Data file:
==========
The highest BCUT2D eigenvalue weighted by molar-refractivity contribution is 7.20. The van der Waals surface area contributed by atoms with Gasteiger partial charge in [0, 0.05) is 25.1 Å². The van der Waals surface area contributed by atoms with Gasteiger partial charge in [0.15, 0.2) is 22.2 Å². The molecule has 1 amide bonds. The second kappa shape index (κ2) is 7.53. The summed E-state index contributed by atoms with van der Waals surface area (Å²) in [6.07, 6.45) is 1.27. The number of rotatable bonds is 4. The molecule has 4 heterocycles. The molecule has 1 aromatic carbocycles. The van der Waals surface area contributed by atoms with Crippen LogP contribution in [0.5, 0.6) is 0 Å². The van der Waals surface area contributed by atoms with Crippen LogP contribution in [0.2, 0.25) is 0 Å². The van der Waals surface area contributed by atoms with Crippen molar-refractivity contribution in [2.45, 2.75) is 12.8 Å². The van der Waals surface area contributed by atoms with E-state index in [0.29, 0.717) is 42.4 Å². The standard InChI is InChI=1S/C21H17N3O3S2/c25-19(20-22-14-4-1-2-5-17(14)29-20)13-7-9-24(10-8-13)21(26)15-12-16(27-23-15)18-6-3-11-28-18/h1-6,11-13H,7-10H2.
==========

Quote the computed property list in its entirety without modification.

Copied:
The highest BCUT2D eigenvalue weighted by molar-refractivity contribution is 7.20. The van der Waals surface area contributed by atoms with Gasteiger partial charge in [0, 0.05) is 25.1 Å². The van der Waals surface area contributed by atoms with Gasteiger partial charge in [0.15, 0.2) is 22.2 Å². The molecule has 1 amide bonds. The second kappa shape index (κ2) is 7.53. The summed E-state index contributed by atoms with van der Waals surface area (Å²) in [6.07, 6.45) is 1.27. The number of rotatable bonds is 4. The molecule has 4 heterocycles. The molecule has 1 aromatic carbocycles. The van der Waals surface area contributed by atoms with Crippen LogP contribution in [0.5, 0.6) is 0 Å². The van der Waals surface area contributed by atoms with Crippen LogP contribution in [0.2, 0.25) is 0 Å². The van der Waals surface area contributed by atoms with Crippen molar-refractivity contribution in [2.45, 2.75) is 12.8 Å². The van der Waals surface area contributed by atoms with E-state index in [0.29, 0.717) is 42.4 Å². The standard InChI is InChI=1S/C21H17N3O3S2/c25-19(20-22-14-4-1-2-5-17(14)29-20)13-7-9-24(10-8-13)21(26)15-12-16(27-23-15)18-6-3-11-28-18/h1-6,11-13H,7-10H2.